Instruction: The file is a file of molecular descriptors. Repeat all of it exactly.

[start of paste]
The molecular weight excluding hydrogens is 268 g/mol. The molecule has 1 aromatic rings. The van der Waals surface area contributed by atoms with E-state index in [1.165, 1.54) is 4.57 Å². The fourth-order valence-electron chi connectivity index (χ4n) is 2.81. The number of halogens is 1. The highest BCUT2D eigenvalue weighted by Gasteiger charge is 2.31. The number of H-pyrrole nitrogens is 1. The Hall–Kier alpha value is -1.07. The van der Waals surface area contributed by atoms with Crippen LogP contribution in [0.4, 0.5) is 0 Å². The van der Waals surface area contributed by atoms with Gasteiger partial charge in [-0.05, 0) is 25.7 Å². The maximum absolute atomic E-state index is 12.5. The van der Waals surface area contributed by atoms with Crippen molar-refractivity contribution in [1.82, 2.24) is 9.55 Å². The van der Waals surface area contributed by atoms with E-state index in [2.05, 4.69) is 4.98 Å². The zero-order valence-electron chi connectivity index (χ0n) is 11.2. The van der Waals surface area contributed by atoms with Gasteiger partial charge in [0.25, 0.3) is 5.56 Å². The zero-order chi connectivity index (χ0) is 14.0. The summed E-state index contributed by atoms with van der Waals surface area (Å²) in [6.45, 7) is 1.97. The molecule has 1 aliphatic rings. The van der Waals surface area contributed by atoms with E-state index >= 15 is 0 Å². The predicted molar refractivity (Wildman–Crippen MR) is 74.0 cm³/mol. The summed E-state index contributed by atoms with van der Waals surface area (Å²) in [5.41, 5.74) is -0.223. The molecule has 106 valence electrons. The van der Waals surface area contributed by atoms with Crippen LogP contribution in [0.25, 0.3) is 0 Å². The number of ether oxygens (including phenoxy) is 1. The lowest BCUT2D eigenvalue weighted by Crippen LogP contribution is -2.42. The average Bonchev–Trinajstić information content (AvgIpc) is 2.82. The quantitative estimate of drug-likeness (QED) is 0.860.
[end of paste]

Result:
The molecular weight excluding hydrogens is 268 g/mol. The molecule has 1 aromatic rings. The van der Waals surface area contributed by atoms with E-state index in [1.165, 1.54) is 4.57 Å². The fourth-order valence-electron chi connectivity index (χ4n) is 2.81. The number of halogens is 1. The highest BCUT2D eigenvalue weighted by Gasteiger charge is 2.31. The number of H-pyrrole nitrogens is 1. The Hall–Kier alpha value is -1.07. The van der Waals surface area contributed by atoms with Crippen LogP contribution in [0.4, 0.5) is 0 Å². The van der Waals surface area contributed by atoms with Gasteiger partial charge in [-0.05, 0) is 25.7 Å². The maximum absolute atomic E-state index is 12.5. The van der Waals surface area contributed by atoms with Crippen molar-refractivity contribution in [1.82, 2.24) is 9.55 Å². The van der Waals surface area contributed by atoms with E-state index in [2.05, 4.69) is 4.98 Å². The zero-order valence-electron chi connectivity index (χ0n) is 11.2. The van der Waals surface area contributed by atoms with Gasteiger partial charge in [0.25, 0.3) is 5.56 Å². The zero-order chi connectivity index (χ0) is 14.0. The summed E-state index contributed by atoms with van der Waals surface area (Å²) in [6.45, 7) is 1.97. The molecule has 1 aliphatic rings. The van der Waals surface area contributed by atoms with E-state index >= 15 is 0 Å². The predicted molar refractivity (Wildman–Crippen MR) is 74.0 cm³/mol. The summed E-state index contributed by atoms with van der Waals surface area (Å²) in [5.41, 5.74) is -0.223. The molecule has 106 valence electrons. The van der Waals surface area contributed by atoms with Crippen LogP contribution in [0.25, 0.3) is 0 Å². The number of ether oxygens (including phenoxy) is 1. The lowest BCUT2D eigenvalue weighted by Crippen LogP contribution is -2.42. The average Bonchev–Trinajstić information content (AvgIpc) is 2.82. The quantitative estimate of drug-likeness (QED) is 0.860.